1.29

"Over there in the rich, happy land     the Sun watches the whole Earth
of beautiful Arabia, the young Adonis,
almost a competitor of the phoenix,     competitor in the original text too
unmatched in beauty, lives alone---
Adonis, born of her who was joined     of her: Myrrha
by the maid in one bed with her own dad;     Cinyras
her who, turning into a tree, still distills    the myrrh (both spelled mirra in Italian)
her sorrows into tear-shaped scents."

The tragic story of Myrrha, a symbol of scandal and sin (see Dante, Inferno 30.37-41), makes one of the most interesting subplots in the poem, from the condition of outcast to moral and social redemption. The importance of mentioning here Myrrha's wet nurse, then maid and procuress, will become clear in the final section of the poem.

Tuesday, February 14, 2017

A trip to the Gaza Strip (4)

Quite unusually, after the poetical, "fading out" ending of canto 16, canto 17 of Gerusalemme Conquistata restarts from the same subject -- Gaza -- with a "technical" description. The description, based on second-hand reports, is not very accurate anyway, since the Gaza hill is not high at all. But this wrong detail makes the city's look more fascinating, also recalling Jerusalem.

[GC 17: 1]

Gaza è città de la Giudea nel fine,
Su quella via ch'inver Pelusio mena,
Posta in un alto colle, et ha vicine
Deserte solitudini d'arena;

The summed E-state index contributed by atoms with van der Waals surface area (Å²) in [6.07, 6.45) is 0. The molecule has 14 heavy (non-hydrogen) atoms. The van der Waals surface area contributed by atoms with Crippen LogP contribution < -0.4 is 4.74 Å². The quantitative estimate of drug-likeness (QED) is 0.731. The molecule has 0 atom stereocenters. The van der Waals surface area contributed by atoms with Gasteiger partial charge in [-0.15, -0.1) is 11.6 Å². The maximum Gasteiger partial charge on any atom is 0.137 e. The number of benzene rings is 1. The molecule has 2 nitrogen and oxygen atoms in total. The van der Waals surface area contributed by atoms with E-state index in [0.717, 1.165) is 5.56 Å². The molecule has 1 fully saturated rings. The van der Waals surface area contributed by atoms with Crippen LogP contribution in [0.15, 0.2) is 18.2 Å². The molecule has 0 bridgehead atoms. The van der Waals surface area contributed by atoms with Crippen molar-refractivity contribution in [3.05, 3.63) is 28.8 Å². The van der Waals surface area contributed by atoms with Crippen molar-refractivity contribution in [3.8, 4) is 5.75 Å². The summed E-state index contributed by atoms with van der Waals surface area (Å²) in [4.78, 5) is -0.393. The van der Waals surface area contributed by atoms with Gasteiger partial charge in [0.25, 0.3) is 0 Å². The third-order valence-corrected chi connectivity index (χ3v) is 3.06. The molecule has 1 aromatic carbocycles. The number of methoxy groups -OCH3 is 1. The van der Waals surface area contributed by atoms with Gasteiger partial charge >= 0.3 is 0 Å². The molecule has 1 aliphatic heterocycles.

Le quai, com'Austro suol l'onde marine,
Mesce il turbo spirante, ond'a gran pena
Ritrova il peregrin riparo o scampo
Ne le tempeste de l'instabil campo.

Gaza is a city at the border of Judea, along the road that leads to Pelusium [in Egypt]; it rises on a high hill and is encircled by lonely places of sand which, as the South wind does with the sea waves, are whirled by blowing swirls, so that a traveler can hardly find shelter or refuge among the storms in that unstable field.

Monday, February 13, 2017

[GBM] Prince of Outcasts


A casual flash forward all the way up to canto 16, stanzas 197-228 in the plot of G. B. Marino's Adonis to introduce a very interesting character: Tricane dal Dente, that could be translated as "Tridog O'Tooth." He will pop up as a competitor against Adonis in the beauty contest arranged to (!) choose the new king of Cyprus---well, not in his real shape (see picture) but magically appearing as a handsome young man. We won't deal with these events now, however.